Day 1: 31 Days of Blogging

    Last January, inspired by Jill Stauffer and looking to blog more regularly, I decided to blog every day of January. It was hard, but it was good for me. It was an opportunity to think through some things that had been rattling around in my head, to write up some reviews of books, and to better articulate my thoughts on what was happening in the world. No doubt there were days that were hard, but it broke through some of my blogging anxieties making it easier for me to drop a post without too much concern over whether my contribution really was a contribution.

    Now a year later, those anxieties have not remained at bay. This is partly due to my efforts to address multiple audiences at once and partly due to my conflicted feelings about the philosophy blogosphere. Instead of getting into that here, I am going to start with my positive account of how I would like to think about blogging, my community of bloggers and my audience.

    1. I would like to be writing for a community of philosophers and non philosophers alike. This means a whole bunch of things that I think should lower the stakes of regular blogging. For one, it means writing plainly without trying to prove philosophy credentials. That means writing from a place of my expertise, but without the formal structures that demand that expertise be proven at every turn.
    2. For another, it means writing things because I think about them and am interested in sharing them.  I know some things, I know the world in which these things are discussed. I have specific investments and concerns about how we think about political life, about nature, about gender, about reading certain texts that I am interested in writing about. I’m going to actively strive to overcome my resistance to posting when I am unsure whether what I write has been said before. A, I don’t think it has and B, this is not a formal academic project that depends on the principles of academic research. Unfortunately, this sense that it is is often enforced on women bloggers while many allowances are made for men bloggers.
    3. I would like to have a community around blogging that responds graciously and thoughtfully, reading with a hermeneutics of sympathy, giving the author the benefit of the doubt, respecting her authority on those things in which she is an authority. This is a principle that often leads to false equivalences, something I hope to write about in the days to come.  I’ll just say that recognizing social and disciplinary positioning and responding thoughtfully in light of those positions would make this a better blog world.

    One reason I have an uneasy relationship to blogging is that I want to treat it as a kind of public note-taking of my thinking about the world, much as Chris Long writes about using Twitter. By being public I am compelled to work things out that might otherwise be left inchoate. But also by being public I find myself internalizing possible criticisms and concerns from comers on all sides. This Big O Other, law of the father, this gaze, whatever you want to call it is a view I’d like to better ignore. So this month I’d like to blog more consciously for myself. If that’s something you’re interested in following, I hope you do.  I’ll let you know at month’s end how we fare.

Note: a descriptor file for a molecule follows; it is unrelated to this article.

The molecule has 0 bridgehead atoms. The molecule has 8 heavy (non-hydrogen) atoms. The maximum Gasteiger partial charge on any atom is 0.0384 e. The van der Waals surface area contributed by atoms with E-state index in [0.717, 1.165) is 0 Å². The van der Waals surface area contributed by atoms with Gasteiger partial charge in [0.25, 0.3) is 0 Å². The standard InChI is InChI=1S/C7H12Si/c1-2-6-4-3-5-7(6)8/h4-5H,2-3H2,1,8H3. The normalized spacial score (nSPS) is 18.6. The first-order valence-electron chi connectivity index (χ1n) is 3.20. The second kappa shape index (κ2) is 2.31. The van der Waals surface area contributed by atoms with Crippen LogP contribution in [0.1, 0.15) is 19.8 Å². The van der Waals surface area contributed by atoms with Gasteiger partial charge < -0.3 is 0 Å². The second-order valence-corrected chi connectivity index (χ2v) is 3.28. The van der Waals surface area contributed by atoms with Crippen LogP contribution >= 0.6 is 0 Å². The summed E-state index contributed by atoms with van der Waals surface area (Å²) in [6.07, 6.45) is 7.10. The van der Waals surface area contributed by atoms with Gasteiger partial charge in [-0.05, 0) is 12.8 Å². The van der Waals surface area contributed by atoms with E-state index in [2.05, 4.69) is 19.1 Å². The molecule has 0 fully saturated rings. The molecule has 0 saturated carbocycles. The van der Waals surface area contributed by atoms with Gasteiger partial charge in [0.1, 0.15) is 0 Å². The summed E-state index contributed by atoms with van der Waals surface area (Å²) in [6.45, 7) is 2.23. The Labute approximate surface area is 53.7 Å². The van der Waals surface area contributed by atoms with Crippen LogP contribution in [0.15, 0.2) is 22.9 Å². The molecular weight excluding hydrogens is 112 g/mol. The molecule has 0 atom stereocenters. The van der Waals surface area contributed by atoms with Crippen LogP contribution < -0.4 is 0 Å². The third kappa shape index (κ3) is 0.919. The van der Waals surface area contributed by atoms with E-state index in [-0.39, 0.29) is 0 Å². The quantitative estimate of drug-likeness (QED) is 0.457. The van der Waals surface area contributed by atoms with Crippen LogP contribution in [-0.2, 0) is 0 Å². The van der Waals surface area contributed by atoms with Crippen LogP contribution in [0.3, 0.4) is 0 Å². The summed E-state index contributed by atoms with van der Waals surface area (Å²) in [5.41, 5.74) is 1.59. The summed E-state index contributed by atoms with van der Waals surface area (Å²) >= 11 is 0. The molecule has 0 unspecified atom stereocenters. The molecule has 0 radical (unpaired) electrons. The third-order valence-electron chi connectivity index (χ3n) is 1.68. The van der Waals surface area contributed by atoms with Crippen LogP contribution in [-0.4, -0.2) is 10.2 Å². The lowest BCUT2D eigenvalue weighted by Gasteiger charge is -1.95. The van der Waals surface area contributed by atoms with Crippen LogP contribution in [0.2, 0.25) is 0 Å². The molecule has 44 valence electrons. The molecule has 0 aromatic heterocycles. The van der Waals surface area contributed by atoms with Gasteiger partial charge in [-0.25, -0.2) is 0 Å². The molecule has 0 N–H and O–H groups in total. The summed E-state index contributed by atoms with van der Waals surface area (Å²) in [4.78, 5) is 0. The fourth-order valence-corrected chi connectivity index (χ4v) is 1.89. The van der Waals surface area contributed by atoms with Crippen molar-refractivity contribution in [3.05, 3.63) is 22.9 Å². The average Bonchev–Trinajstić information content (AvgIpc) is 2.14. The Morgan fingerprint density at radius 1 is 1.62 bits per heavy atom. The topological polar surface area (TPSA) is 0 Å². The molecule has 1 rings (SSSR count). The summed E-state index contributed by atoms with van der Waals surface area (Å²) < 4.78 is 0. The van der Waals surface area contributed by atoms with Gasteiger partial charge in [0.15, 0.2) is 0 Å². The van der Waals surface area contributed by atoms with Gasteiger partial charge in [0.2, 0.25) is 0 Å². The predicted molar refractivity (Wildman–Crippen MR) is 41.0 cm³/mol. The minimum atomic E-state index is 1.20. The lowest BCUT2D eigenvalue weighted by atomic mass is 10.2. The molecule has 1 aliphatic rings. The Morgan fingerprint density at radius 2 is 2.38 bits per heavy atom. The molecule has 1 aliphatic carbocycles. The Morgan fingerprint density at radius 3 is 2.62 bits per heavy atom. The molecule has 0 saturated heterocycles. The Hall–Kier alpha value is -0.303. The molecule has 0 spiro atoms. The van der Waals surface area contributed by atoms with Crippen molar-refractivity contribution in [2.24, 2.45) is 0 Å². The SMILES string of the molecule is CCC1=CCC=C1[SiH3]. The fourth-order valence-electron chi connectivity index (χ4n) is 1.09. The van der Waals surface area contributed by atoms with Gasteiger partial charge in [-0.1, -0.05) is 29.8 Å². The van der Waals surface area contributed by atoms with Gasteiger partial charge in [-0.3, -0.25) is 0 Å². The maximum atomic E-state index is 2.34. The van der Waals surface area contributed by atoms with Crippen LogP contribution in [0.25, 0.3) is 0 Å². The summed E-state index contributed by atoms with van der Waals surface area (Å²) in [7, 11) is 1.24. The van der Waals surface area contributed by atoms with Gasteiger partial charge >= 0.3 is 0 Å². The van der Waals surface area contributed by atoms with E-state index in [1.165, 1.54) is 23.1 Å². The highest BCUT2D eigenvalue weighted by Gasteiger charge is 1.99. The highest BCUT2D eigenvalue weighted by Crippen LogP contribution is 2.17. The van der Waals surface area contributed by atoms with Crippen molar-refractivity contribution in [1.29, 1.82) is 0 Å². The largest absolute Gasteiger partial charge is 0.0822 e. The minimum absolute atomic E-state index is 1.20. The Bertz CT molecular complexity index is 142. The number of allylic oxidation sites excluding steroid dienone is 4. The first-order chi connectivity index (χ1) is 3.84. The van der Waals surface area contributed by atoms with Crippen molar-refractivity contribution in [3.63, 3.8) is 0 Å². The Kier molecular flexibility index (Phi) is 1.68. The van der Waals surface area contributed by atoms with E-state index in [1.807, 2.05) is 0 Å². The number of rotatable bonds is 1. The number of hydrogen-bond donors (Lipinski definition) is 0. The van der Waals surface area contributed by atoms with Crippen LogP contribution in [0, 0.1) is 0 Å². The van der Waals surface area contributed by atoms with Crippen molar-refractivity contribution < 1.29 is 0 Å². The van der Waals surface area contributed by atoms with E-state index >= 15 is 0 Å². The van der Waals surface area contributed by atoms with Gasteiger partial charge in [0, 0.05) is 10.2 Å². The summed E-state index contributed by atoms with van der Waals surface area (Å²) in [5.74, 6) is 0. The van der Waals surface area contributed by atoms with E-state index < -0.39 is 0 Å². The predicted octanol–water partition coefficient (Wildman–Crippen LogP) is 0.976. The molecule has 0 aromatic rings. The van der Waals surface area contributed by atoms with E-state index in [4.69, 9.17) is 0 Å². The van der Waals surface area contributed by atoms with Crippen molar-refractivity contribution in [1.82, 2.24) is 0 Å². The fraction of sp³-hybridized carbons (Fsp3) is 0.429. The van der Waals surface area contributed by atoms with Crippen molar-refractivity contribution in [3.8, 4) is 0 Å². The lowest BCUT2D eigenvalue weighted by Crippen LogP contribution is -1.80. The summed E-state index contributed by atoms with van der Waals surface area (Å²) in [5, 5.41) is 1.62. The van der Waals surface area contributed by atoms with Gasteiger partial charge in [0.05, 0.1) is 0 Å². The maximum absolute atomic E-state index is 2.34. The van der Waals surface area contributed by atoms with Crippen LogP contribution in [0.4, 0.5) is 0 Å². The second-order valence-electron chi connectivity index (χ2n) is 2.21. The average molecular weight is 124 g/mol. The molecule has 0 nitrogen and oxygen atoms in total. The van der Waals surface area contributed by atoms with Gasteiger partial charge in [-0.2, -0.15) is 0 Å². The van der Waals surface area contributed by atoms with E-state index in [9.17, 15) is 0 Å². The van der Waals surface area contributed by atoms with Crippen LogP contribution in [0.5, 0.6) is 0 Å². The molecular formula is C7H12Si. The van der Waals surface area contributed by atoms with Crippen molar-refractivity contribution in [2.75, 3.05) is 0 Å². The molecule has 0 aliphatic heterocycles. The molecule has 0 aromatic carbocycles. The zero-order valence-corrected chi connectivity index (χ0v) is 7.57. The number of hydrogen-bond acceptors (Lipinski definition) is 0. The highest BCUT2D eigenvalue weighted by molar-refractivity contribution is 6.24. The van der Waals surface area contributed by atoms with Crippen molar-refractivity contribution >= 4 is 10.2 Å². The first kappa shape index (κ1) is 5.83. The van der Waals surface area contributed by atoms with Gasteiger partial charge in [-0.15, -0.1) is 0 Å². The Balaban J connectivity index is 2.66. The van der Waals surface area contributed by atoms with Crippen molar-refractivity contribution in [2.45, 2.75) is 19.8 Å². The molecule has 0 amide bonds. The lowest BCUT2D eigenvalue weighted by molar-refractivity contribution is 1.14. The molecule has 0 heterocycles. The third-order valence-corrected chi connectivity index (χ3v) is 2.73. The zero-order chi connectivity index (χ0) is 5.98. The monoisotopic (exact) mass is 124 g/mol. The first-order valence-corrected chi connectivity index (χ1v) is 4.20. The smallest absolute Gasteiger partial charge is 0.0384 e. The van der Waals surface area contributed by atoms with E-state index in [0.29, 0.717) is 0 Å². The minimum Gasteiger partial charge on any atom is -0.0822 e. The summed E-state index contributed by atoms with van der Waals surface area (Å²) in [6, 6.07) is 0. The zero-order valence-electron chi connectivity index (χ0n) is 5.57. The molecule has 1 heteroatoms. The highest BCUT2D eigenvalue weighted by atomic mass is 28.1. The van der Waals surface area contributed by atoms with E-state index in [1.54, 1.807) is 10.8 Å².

Buying a House: Good Enough

    Since I last posted on the house, I have not had a spare moment to blog because I was painting every day but two and on those days, I was celebrating retiring colleagues or attending graduation.  So phew.  Last night, after 79 hours of work on the house (yes, I’m counting), we finished the painting project.  Just in time for the floor guy to come this morning at 7:30 AM.  I’m exhausted.  My hands hurt.  I’m glad that part is over.  We know we’re still going to have to do some touching up after the floor guy leaves.  But in all, we tried to have high standards.  We tried to do better than good enough.

    When we first move to Indiana, a friend gave me a book: Hoosiers: A New History of Indiana.  The author, James H. Madison, points to how Hoosiers have a general mentality of “good enough.”  I think there’s a legend that settlers moving westward stopped in Indiana instead of continuing westward, because, you know, “good enough.”  Since we learned about the “good enough” mentality, we see it everywhere.  We vowed that in our home, things would be otherwise.

    Then we got to work.  We did two coats of paint in the living and dining room, and maybe you can still see a little bit of blue.We pulled painting tape off the ceiling and some paint came off with it.  We painted the wooden joiners in the corners and then wondered if we should have left them bare wood.   We got a little trim paint on the wall in certain places. We decided not to do a second coat in closets because we didn’t have time.  We discovered one closet is wall-papered and so we just let it be altogether.  We realized another wall is wallpapered and covered with paint over the wallpaper.  We painted over it anyway.  We don’t want to have an unfinished closet.  We don’t want to paint over wallpaper.  But we didn’t have the time to do otherwise — we needed the job to be done by this morning.  We started to understand why people settle for good enough. Read more